(Reuters) - A U.S. national security panel’s unusual decision to review Singapore-based Broadcom Ltd’s $117 billion hostile bid for smartphone chipmaker Qualcomm Ltd illustrates an expanding focus on the competitiveness of the U.S. semiconductor industry amid advances by China, regulatory experts said.
The secretive panel, called the Committee on Foreign Investment in the United States (CFIUS), has scuppered several attempts by Chinese technology companies to acquire U.S. chipmakers in the last 12 months over concerns about the transfer of potentially sensitive technology.
Broadcom is not a Chinese company, and has pledged to move its domicile from Singapore to the United States, arguing this will makes its acquisition of Qualcomm not covered by CFIUS. However, many of Qualcomm’s rivals, including Huawei Technologies Co Ltd [HWT.UL], are Chinese.
Huawei is forging closer commercial ties with big telecommunication operators across Asia, the Americas and Europe, putting the company in prime position to lead the global race for wireless 5G networks, despite U.S. allegations it poses a security threat.
CFIUS views Qualcomm as a prized U.S. asset in the development of 5G wireless technology, which allows for the transmission of data at very fast speeds. It wants to make sure Qualcomm does not lose its status as a dominant player in wireless chip technology, according to a source familiar with the panel’s thinking.
As a result, Broadcom’s business plan for Qualcomm, including any divestitures it plans in order to appease antitrust regulators, will be scrutinized by CFIUS, lawyers who advised companies on their CFIUS applications said.
“This shows how indirect exposure to China is a frequent, but under-noticed, source of perceived national security risk,” said Mario Mancuso, a former CFIUS member who is now a partner at law firm Kirkland & Ellis LLP.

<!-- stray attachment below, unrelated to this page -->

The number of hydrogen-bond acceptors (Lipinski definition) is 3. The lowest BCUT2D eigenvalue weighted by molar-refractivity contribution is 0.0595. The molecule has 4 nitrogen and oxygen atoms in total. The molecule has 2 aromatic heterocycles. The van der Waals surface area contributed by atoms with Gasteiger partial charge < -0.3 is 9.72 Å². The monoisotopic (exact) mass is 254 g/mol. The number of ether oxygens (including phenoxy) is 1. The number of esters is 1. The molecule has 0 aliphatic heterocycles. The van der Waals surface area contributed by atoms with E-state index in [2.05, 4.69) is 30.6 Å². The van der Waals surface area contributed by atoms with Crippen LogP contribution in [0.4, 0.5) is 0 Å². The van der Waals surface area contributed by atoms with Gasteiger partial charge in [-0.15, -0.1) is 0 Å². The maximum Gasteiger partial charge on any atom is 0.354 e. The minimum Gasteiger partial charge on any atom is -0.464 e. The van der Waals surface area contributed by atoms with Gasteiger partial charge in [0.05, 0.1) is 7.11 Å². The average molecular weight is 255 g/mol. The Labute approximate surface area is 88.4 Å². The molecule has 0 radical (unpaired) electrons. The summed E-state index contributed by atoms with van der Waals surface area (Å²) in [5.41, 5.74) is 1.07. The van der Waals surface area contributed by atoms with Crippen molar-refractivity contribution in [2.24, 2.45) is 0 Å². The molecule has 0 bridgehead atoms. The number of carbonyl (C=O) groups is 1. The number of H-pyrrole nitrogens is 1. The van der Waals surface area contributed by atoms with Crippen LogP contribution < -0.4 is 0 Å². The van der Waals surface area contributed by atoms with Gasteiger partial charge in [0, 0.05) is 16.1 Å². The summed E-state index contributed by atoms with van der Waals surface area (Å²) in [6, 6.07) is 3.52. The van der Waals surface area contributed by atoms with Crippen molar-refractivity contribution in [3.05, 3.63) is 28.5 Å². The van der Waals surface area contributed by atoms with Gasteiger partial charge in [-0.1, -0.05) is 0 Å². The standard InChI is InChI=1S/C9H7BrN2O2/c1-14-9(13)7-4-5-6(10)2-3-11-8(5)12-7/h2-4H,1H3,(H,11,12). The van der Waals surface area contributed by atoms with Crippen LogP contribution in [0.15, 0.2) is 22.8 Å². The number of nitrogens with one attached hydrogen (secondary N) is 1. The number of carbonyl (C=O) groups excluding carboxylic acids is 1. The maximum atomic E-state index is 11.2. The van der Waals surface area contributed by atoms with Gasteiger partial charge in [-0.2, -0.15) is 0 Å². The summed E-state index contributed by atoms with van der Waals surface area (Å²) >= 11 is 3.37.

CFIUS’ stance has toughened as U.S. President Donald Trump seeks to pressure China to help tackle North Korea’s nuclear ambitions and be more accommodative on trade and foreign exchange issues.
Unfilled political vacancies in several government departments and agencies have also made it harder for CFIUS to approve deals.
Canyon Bridge Capital Partners LLC, a U.S.-based private equity firm funded by the Chinese government, saw its $1.3 billion acquisition of U.S. chipmaker Lattice Semiconductor Corp collapse last year after it was blocked by CFIUS, a rejection subsequently upheld by Trump.
Last month, U.S. semiconductor testing company Xcerra Corp said CFIUS had blocked its $580 million sale to a Chinese state-backed semiconductor investment fund.
Reuters reported last week that CFIUS had begun looking at Broadcom’s bid as pressure grew from politicians, including senior Republican U.S. Senator John Cornyn.
“Qualcomm is a leader in 5G technology, which is going to be the new standard in the future. And, as we’ve seen, some of our international rivals, like China, have been incredibly aggressive and strategic,” Cornyn said on Monday. He has proposed legislation to tighten CFIUS’ scrutiny of deals.
CFIUS’ intervention was unusual in that the panel typically reviews signed deals. However, Qualcomm has been resisting Broadcom’s overtures, prompting the latter to nominate six directors to Qualcomm’s 11-member board at its shareholder meeting. CFIUS on Sunday ordered Qualcomm to postpone its shareholder meeting, which was scheduled for Tuesday, for a month.
Qualcomm filed a voluntary request for CFIUS to review Broadcom’s bid on Jan. 29. CFIUS rules allow a company facing an unsolicited takeover bid to request a CFIUS review, so that its board of directors can better assess the regulatory risk of a deal.
“The rules say that one party alone could approach CFIUS and for a review,” said McDermott Will & Emery LLP regulatory lawyer David Levine.
Such circumstances are few and far between. Miner Rio Tinto Plc asked CFIUS for a review in 2008 after facing a hostile $150 billion bid by BHP Billiton Ltd, according to a source familiar with the matter. CFIUS allowed the bid, but BHP subsequently walked away from the deal in the aftermath of the financial crisis.
Broadcom struggled to win CFIUS approval to buy Brocade Communications Systems late last year. In the end, that approval came just weeks after Broadcom Chief Executive Officer Hock Tan announced in an Oval Office ceremony with Trump that Broadcom would bring its headquarters to the United States.
Reporting by Greg Roumeliotis in New York; editing by Jonathan Oatis